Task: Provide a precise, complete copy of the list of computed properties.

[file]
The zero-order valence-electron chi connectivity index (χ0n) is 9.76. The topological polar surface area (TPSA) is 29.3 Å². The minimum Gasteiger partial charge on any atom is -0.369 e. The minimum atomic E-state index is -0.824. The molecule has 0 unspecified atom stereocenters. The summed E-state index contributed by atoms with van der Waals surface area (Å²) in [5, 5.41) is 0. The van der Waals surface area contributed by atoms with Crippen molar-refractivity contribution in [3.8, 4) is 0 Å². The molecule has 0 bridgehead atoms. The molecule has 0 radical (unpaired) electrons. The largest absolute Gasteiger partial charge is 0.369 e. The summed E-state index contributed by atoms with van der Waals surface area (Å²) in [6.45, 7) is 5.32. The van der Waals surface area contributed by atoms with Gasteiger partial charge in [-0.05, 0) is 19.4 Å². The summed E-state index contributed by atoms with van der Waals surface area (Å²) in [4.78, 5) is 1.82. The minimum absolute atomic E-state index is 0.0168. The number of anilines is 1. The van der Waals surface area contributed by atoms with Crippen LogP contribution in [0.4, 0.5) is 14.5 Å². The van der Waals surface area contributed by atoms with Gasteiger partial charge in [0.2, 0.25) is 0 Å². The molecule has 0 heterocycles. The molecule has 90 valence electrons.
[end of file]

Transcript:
The zero-order valence-electron chi connectivity index (χ0n) is 9.76. The topological polar surface area (TPSA) is 29.3 Å². The minimum Gasteiger partial charge on any atom is -0.369 e. The minimum atomic E-state index is -0.824. The molecule has 0 unspecified atom stereocenters. The summed E-state index contributed by atoms with van der Waals surface area (Å²) in [5, 5.41) is 0. The van der Waals surface area contributed by atoms with Crippen molar-refractivity contribution in [3.8, 4) is 0 Å². The molecule has 0 bridgehead atoms. The molecule has 0 radical (unpaired) electrons. The largest absolute Gasteiger partial charge is 0.369 e. The summed E-state index contributed by atoms with van der Waals surface area (Å²) in [6.45, 7) is 5.32. The van der Waals surface area contributed by atoms with Gasteiger partial charge in [-0.05, 0) is 19.4 Å². The summed E-state index contributed by atoms with van der Waals surface area (Å²) in [4.78, 5) is 1.82. The minimum absolute atomic E-state index is 0.0168. The number of anilines is 1. The van der Waals surface area contributed by atoms with Crippen LogP contribution in [0.4, 0.5) is 14.5 Å². The van der Waals surface area contributed by atoms with Gasteiger partial charge in [0.2, 0.25) is 0 Å². The molecule has 0 heterocycles. The molecule has 90 valence electrons.